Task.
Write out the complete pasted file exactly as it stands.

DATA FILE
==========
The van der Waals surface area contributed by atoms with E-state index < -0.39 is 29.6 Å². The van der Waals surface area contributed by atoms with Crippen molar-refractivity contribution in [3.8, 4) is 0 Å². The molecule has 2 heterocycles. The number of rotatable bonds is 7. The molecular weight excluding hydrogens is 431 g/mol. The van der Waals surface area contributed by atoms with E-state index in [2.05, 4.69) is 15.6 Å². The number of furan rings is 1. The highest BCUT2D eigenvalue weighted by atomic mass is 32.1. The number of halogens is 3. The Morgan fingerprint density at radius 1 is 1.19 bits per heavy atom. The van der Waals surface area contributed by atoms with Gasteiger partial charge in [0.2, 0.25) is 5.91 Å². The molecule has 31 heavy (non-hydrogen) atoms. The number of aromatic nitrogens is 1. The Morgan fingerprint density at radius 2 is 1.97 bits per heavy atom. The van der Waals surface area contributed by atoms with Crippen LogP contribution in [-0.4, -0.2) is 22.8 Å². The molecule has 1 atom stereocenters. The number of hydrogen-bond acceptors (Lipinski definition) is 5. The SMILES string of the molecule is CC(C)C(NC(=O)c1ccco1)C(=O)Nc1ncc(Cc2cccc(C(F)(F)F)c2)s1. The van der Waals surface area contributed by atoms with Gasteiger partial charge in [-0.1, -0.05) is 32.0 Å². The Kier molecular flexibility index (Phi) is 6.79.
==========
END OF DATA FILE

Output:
The van der Waals surface area contributed by atoms with E-state index < -0.39 is 29.6 Å². The van der Waals surface area contributed by atoms with Crippen molar-refractivity contribution in [3.8, 4) is 0 Å². The molecule has 2 heterocycles. The number of rotatable bonds is 7. The molecular weight excluding hydrogens is 431 g/mol. The van der Waals surface area contributed by atoms with E-state index in [2.05, 4.69) is 15.6 Å². The number of furan rings is 1. The highest BCUT2D eigenvalue weighted by atomic mass is 32.1. The number of halogens is 3. The Morgan fingerprint density at radius 1 is 1.19 bits per heavy atom. The van der Waals surface area contributed by atoms with Gasteiger partial charge in [0.2, 0.25) is 5.91 Å². The molecule has 31 heavy (non-hydrogen) atoms. The number of aromatic nitrogens is 1. The Morgan fingerprint density at radius 2 is 1.97 bits per heavy atom. The van der Waals surface area contributed by atoms with Crippen LogP contribution in [-0.4, -0.2) is 22.8 Å². The molecule has 1 atom stereocenters. The number of hydrogen-bond acceptors (Lipinski definition) is 5. The SMILES string of the molecule is CC(C)C(NC(=O)c1ccco1)C(=O)Nc1ncc(Cc2cccc(C(F)(F)F)c2)s1. The van der Waals surface area contributed by atoms with Gasteiger partial charge in [-0.1, -0.05) is 32.0 Å². The Kier molecular flexibility index (Phi) is 6.79.